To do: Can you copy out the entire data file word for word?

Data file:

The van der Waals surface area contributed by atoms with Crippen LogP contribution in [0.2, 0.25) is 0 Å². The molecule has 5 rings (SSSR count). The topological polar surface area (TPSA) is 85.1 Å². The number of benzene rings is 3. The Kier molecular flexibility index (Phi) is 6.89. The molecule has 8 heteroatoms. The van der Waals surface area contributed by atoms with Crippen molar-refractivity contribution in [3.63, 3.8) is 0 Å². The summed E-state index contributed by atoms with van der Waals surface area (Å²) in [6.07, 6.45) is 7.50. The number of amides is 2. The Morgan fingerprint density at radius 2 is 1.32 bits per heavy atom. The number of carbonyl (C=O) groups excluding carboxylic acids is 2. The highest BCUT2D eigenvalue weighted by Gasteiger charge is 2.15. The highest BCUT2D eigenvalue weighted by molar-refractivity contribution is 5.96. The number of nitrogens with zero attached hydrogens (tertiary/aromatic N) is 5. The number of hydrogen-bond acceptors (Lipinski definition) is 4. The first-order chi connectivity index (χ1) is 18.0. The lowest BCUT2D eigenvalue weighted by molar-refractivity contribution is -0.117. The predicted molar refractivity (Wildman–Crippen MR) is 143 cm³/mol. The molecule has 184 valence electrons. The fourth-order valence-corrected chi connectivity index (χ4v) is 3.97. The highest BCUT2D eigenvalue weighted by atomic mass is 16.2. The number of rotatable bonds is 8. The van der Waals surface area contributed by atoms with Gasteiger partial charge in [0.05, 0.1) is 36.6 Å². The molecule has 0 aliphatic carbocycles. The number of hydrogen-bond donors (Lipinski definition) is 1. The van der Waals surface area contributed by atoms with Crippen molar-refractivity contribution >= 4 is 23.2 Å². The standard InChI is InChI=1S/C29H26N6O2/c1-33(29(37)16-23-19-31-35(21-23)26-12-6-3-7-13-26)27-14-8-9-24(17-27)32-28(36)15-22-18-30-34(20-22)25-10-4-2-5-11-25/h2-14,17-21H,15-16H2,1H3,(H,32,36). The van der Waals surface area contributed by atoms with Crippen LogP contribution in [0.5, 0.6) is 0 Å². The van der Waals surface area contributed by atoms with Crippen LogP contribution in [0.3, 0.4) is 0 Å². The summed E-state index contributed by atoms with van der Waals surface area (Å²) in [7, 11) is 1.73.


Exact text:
The van der Waals surface area contributed by atoms with Crippen LogP contribution in [0.2, 0.25) is 0 Å². The molecule has 5 rings (SSSR count). The topological polar surface area (TPSA) is 85.1 Å². The number of benzene rings is 3. The Kier molecular flexibility index (Phi) is 6.89. The molecule has 8 heteroatoms. The van der Waals surface area contributed by atoms with Crippen molar-refractivity contribution in [3.63, 3.8) is 0 Å². The summed E-state index contributed by atoms with van der Waals surface area (Å²) in [6.07, 6.45) is 7.50. The number of amides is 2. The Morgan fingerprint density at radius 2 is 1.32 bits per heavy atom. The number of carbonyl (C=O) groups excluding carboxylic acids is 2. The highest BCUT2D eigenvalue weighted by Gasteiger charge is 2.15. The highest BCUT2D eigenvalue weighted by molar-refractivity contribution is 5.96. The number of nitrogens with zero attached hydrogens (tertiary/aromatic N) is 5. The number of hydrogen-bond acceptors (Lipinski definition) is 4. The first-order chi connectivity index (χ1) is 18.0. The lowest BCUT2D eigenvalue weighted by molar-refractivity contribution is -0.117. The predicted molar refractivity (Wildman–Crippen MR) is 143 cm³/mol. The molecule has 184 valence electrons. The fourth-order valence-corrected chi connectivity index (χ4v) is 3.97. The highest BCUT2D eigenvalue weighted by atomic mass is 16.2. The number of rotatable bonds is 8. The van der Waals surface area contributed by atoms with Gasteiger partial charge in [0.05, 0.1) is 36.6 Å². The molecule has 0 aliphatic carbocycles. The number of hydrogen-bond donors (Lipinski definition) is 1. The van der Waals surface area contributed by atoms with Crippen molar-refractivity contribution >= 4 is 23.2 Å². The standard InChI is InChI=1S/C29H26N6O2/c1-33(29(37)16-23-19-31-35(21-23)26-12-6-3-7-13-26)27-14-8-9-24(17-27)32-28(36)15-22-18-30-34(20-22)25-10-4-2-5-11-25/h2-14,17-21H,15-16H2,1H3,(H,32,36). The van der Waals surface area contributed by atoms with Crippen LogP contribution in [0.5, 0.6) is 0 Å². The van der Waals surface area contributed by atoms with Crippen LogP contribution in [0.3, 0.4) is 0 Å². The summed E-state index contributed by atoms with van der Waals surface area (Å²) in [7, 11) is 1.73.